The Norwegian Salmon Association reported last week under the headline "Norway is managing the extinction of wild salmon!":

"The Director of The Directorate for Nature Management, Janne Sollie, says today that Norway is not managing the farmed salmon business, but the extinction of wild salmon! She says this due to the fact of record high and disastrous levels of sea-lice in the farmed salmon farms. If this is allowed to keep on, all wild salmon will be history!

The Directorate for Nature Management is the national governmental body for preserving Norway's natural environment. The directorate serves as an advisory and executive agency under the Norwegian Ministry of Environment. The Government do not listen to their warning! It's shameful how Norway's officials are promoting and protecting the business of farmed salmon! An unsustainable business ruining wild life!":

[Sea lice data for Norwegian salmon farms can be accessed online via: ]

3) The Green Warriors of Norway (led by Kurt Oddekalv) revealed that "Norwegian commercial fish farms are once more using these [diflubenzuron and teflubenzuron] controversial chemicals to get rid of salmon lice". NMF reported today:

"The use of these chemicals was stopped after the agreement was signed in February 1999, and fish farmers have used other drugs instead. However, since the salmon louse has developed resistance against the drugs used, these controversial chemicals are again being thrown into Norwegian salmon cages. The industry respected the agreement until now, and we claim the minister of fisheries to be responsible for breaking the agreement":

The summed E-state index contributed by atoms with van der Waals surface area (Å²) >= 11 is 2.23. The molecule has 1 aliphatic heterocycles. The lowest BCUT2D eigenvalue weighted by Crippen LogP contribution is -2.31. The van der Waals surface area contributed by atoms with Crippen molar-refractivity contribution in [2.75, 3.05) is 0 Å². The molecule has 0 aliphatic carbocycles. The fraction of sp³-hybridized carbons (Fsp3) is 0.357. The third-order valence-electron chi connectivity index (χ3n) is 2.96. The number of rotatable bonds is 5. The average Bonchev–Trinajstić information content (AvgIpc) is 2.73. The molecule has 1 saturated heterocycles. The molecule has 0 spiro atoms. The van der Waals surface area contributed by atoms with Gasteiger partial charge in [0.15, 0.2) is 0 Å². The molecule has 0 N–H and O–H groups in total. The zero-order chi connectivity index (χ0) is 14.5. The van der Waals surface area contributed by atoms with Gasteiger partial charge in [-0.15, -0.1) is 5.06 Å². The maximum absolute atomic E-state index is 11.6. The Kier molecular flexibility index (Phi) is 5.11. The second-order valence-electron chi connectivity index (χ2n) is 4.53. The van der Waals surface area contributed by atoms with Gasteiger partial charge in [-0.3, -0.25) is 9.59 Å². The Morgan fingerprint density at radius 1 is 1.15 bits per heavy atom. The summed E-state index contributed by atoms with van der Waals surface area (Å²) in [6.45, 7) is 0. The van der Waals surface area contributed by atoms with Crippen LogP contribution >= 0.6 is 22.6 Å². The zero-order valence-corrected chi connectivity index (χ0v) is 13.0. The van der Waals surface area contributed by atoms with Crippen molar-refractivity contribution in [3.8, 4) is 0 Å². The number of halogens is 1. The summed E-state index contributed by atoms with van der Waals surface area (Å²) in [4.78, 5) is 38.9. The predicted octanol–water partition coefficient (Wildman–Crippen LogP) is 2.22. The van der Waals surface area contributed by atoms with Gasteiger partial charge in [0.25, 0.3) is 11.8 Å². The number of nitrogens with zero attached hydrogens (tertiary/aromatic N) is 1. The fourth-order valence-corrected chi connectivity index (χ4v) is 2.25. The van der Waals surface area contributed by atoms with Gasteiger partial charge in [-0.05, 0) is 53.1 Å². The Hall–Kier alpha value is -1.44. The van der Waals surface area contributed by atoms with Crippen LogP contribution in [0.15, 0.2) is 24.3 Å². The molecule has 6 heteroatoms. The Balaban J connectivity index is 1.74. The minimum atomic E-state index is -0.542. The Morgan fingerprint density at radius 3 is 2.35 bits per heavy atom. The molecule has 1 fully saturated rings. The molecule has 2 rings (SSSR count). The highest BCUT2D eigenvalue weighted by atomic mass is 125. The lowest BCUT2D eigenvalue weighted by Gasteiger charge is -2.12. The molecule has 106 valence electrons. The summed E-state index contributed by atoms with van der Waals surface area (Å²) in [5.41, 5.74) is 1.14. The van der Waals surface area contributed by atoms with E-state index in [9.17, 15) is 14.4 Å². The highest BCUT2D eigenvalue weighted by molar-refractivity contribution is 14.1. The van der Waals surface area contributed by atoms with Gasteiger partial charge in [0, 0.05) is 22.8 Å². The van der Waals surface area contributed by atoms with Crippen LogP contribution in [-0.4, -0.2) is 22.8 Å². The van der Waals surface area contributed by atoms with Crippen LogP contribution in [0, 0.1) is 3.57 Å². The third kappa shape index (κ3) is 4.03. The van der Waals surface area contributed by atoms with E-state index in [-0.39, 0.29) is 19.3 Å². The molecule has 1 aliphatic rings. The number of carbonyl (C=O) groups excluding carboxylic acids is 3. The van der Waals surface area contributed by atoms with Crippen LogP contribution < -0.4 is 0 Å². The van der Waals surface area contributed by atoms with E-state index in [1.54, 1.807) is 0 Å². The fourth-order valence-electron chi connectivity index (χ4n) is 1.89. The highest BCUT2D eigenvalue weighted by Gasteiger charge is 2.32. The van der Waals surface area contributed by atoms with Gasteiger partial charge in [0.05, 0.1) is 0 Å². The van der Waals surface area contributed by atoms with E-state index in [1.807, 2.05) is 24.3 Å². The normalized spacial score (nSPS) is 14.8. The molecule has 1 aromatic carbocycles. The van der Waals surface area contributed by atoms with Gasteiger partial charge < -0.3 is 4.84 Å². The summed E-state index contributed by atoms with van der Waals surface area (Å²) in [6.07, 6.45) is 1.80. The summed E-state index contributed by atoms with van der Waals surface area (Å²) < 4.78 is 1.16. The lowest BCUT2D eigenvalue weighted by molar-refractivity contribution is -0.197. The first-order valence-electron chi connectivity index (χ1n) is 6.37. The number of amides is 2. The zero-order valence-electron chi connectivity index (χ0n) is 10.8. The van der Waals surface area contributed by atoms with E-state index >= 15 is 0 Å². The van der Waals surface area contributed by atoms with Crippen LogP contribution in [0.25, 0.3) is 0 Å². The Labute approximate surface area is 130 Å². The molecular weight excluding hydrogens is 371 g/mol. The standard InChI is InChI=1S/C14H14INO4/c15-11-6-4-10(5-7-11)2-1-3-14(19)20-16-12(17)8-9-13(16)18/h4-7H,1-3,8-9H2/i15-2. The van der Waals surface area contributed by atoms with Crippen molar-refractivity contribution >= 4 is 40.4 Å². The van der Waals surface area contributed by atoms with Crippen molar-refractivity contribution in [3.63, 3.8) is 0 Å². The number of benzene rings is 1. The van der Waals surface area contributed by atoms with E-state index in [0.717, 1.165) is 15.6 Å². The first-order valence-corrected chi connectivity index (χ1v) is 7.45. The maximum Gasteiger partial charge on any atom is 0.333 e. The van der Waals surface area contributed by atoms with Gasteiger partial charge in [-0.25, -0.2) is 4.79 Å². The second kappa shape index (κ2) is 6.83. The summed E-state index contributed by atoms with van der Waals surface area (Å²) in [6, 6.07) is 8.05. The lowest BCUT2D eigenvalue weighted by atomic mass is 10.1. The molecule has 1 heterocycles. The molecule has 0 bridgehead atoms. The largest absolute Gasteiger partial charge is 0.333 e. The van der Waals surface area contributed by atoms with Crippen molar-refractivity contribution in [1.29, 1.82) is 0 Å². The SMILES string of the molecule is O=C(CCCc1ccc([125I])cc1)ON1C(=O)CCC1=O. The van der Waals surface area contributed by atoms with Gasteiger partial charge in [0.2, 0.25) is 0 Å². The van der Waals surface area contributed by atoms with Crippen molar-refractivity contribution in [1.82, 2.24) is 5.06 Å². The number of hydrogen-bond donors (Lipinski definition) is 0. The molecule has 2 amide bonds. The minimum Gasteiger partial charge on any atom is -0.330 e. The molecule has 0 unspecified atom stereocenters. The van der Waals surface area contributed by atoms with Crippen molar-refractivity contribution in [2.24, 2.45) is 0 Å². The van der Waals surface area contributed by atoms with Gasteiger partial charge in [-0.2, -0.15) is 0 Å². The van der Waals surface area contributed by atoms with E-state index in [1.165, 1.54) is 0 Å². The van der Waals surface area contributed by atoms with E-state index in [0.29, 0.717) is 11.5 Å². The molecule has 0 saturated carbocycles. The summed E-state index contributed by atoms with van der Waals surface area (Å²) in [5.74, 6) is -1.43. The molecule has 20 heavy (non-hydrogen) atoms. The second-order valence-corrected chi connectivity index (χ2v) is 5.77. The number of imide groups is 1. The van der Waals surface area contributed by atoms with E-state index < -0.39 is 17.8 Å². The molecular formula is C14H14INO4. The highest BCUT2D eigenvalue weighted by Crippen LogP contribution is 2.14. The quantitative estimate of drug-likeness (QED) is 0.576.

The Norwegian media reported this extensively today via NRK, Dagbladet, Adresseavisen and other media outlets:

"Truer med å sverte norsk laks: Miljøkriger Kurt Oddekalv mener regjeringen har brutt avtale, og vurderer derfor internasjonal aksjon" (NRK, 2nd December):

"Slik presset Oddekalv regjeringen - Miljøaktivisten truet Bondevik-regjeringen til å minimalisere bruken av to omstridte lusemiddel. Nå er avtalen brutt, mener Oddekalv, som på nytt truer med internasjonal kampanjer mot norsk laks i utlandet" (Adresseavisen, 2nd December):

"Regjeringen inngikk avtale med Kurt Oddekalv: Hvis laksenæringen kuttet på bruken av to omstridte lusemidler, skulle Miljøvernforbundet avstå fra planlagte aksjoner" (Dagbladet, 2nd December):

Details in English via: "The deal is broken by the Minister" (NMF, 2nd December):

Tuesday, December 01, 2009

Canada as Global Pariah

Under Harper: Canada Will Remain a Global Environmental Pariah
by George Monbiot

As long as Stephen Harper’s government holds the reigns of power, Canada will remain a global environmental pariah.

The reasons why this is so are not hard to find, but they are seldom analyzed in public discourse on the issue.

To the extent that the Harper government has an economic strategy, beyond letting the marketplace take the country where it will, it is to make Canada an “energy superpower.” That goal, in turn, rests almost entirely on the massive development of the Alberta oil sands to extract oil for export to the United States. Finally, under the terms of NAFTA, the more oil Canada exports to the United States, the more oil it will be required to export in the future. Large scale oil sands development is incompatible with the reduction of greenhouse gas emissions in Canada. Indeed, Canada is en route to passing the United States as an emitter of greenhouse gases on a per capita basis.

Let’s examine each of the links in this chain of inter-connected realities.

With its close ties to the multinational and national petroleum companies operating in Alberta, the Harper government is dedicated to the proposition that Canada should be a secure base for rising petroleum exports to the United States, in short an “energy superpower.”